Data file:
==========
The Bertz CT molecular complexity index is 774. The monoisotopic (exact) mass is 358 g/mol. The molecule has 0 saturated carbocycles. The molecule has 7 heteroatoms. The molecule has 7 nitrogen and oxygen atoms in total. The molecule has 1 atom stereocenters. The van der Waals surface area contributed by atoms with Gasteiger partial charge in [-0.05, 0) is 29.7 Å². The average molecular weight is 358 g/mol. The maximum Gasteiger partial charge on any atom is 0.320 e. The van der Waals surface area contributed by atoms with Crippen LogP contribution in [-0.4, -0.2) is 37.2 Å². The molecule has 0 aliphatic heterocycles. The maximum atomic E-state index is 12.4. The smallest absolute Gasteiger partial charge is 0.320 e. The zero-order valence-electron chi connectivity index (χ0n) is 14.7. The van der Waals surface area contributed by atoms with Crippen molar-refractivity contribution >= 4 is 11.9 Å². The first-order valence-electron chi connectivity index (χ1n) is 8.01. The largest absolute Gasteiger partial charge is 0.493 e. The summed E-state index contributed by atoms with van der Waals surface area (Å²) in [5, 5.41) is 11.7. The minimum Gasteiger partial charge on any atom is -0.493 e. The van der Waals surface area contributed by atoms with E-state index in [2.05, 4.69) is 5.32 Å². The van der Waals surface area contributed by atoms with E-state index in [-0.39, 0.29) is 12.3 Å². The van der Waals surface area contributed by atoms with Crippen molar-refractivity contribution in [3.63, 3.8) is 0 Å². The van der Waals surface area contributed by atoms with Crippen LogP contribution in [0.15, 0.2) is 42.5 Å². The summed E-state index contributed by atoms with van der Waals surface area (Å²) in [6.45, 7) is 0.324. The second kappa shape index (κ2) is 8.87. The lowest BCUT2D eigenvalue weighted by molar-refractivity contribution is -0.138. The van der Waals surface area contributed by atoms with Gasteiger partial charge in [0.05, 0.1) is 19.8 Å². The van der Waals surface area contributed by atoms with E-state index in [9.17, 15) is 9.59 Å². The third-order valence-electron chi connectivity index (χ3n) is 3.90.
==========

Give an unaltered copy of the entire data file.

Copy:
The Bertz CT molecular complexity index is 774. The monoisotopic (exact) mass is 358 g/mol. The molecule has 0 saturated carbocycles. The molecule has 7 heteroatoms. The molecule has 7 nitrogen and oxygen atoms in total. The molecule has 1 atom stereocenters. The van der Waals surface area contributed by atoms with Gasteiger partial charge in [-0.05, 0) is 29.7 Å². The average molecular weight is 358 g/mol. The maximum Gasteiger partial charge on any atom is 0.320 e. The van der Waals surface area contributed by atoms with Crippen LogP contribution in [-0.4, -0.2) is 37.2 Å². The molecule has 0 aliphatic heterocycles. The maximum atomic E-state index is 12.4. The smallest absolute Gasteiger partial charge is 0.320 e. The zero-order valence-electron chi connectivity index (χ0n) is 14.7. The van der Waals surface area contributed by atoms with Crippen molar-refractivity contribution >= 4 is 11.9 Å². The first-order valence-electron chi connectivity index (χ1n) is 8.01. The largest absolute Gasteiger partial charge is 0.493 e. The summed E-state index contributed by atoms with van der Waals surface area (Å²) in [5, 5.41) is 11.7. The minimum Gasteiger partial charge on any atom is -0.493 e. The van der Waals surface area contributed by atoms with E-state index in [2.05, 4.69) is 5.32 Å². The van der Waals surface area contributed by atoms with E-state index in [-0.39, 0.29) is 12.3 Å². The van der Waals surface area contributed by atoms with Crippen molar-refractivity contribution in [3.63, 3.8) is 0 Å². The van der Waals surface area contributed by atoms with Crippen LogP contribution in [0.15, 0.2) is 42.5 Å². The summed E-state index contributed by atoms with van der Waals surface area (Å²) in [6.45, 7) is 0.324. The second kappa shape index (κ2) is 8.87. The lowest BCUT2D eigenvalue weighted by molar-refractivity contribution is -0.138. The van der Waals surface area contributed by atoms with Gasteiger partial charge in [0.05, 0.1) is 19.8 Å². The van der Waals surface area contributed by atoms with E-state index in [9.17, 15) is 9.59 Å². The third-order valence-electron chi connectivity index (χ3n) is 3.90.